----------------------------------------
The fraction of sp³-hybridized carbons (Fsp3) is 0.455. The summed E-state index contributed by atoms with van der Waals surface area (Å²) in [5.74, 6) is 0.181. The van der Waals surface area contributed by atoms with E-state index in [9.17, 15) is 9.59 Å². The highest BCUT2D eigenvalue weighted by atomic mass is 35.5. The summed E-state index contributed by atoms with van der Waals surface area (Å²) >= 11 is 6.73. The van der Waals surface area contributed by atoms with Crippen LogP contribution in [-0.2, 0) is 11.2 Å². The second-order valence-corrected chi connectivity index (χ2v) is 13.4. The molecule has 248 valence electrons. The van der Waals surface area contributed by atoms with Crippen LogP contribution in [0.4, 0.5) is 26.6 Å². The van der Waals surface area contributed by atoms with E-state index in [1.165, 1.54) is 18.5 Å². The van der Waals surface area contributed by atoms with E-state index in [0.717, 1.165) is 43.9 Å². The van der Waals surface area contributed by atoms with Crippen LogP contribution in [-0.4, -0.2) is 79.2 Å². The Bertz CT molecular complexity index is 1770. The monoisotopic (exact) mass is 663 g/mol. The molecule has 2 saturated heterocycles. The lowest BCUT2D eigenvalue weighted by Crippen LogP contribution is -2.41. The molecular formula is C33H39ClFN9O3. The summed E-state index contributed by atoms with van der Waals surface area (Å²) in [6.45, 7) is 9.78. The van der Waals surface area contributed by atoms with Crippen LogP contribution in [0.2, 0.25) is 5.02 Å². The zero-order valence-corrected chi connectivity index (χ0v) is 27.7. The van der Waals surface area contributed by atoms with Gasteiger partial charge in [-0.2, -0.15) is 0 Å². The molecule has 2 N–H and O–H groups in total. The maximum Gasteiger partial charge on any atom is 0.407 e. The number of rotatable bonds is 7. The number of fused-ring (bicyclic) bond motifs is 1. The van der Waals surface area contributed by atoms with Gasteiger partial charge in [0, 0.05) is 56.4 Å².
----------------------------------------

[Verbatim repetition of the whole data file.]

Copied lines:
The fraction of sp³-hybridized carbons (Fsp3) is 0.455. The summed E-state index contributed by atoms with van der Waals surface area (Å²) in [5.74, 6) is 0.181. The van der Waals surface area contributed by atoms with E-state index in [9.17, 15) is 9.59 Å². The highest BCUT2D eigenvalue weighted by atomic mass is 35.5. The summed E-state index contributed by atoms with van der Waals surface area (Å²) >= 11 is 6.73. The van der Waals surface area contributed by atoms with Crippen LogP contribution in [-0.2, 0) is 11.2 Å². The second-order valence-corrected chi connectivity index (χ2v) is 13.4. The molecule has 248 valence electrons. The van der Waals surface area contributed by atoms with Crippen LogP contribution in [0.4, 0.5) is 26.6 Å². The van der Waals surface area contributed by atoms with E-state index in [1.165, 1.54) is 18.5 Å². The van der Waals surface area contributed by atoms with E-state index in [0.717, 1.165) is 43.9 Å². The van der Waals surface area contributed by atoms with Crippen LogP contribution in [-0.4, -0.2) is 79.2 Å². The Bertz CT molecular complexity index is 1770. The monoisotopic (exact) mass is 663 g/mol. The molecule has 2 saturated heterocycles. The lowest BCUT2D eigenvalue weighted by Crippen LogP contribution is -2.41. The molecular formula is C33H39ClFN9O3. The summed E-state index contributed by atoms with van der Waals surface area (Å²) in [6.45, 7) is 9.78. The van der Waals surface area contributed by atoms with Crippen LogP contribution in [0.2, 0.25) is 5.02 Å². The zero-order valence-corrected chi connectivity index (χ0v) is 27.7. The van der Waals surface area contributed by atoms with Gasteiger partial charge in [-0.2, -0.15) is 0 Å². The molecule has 2 N–H and O–H groups in total. The maximum Gasteiger partial charge on any atom is 0.407 e. The number of rotatable bonds is 7. The number of fused-ring (bicyclic) bond motifs is 1. The van der Waals surface area contributed by atoms with Gasteiger partial charge in [0, 0.05) is 56.4 Å².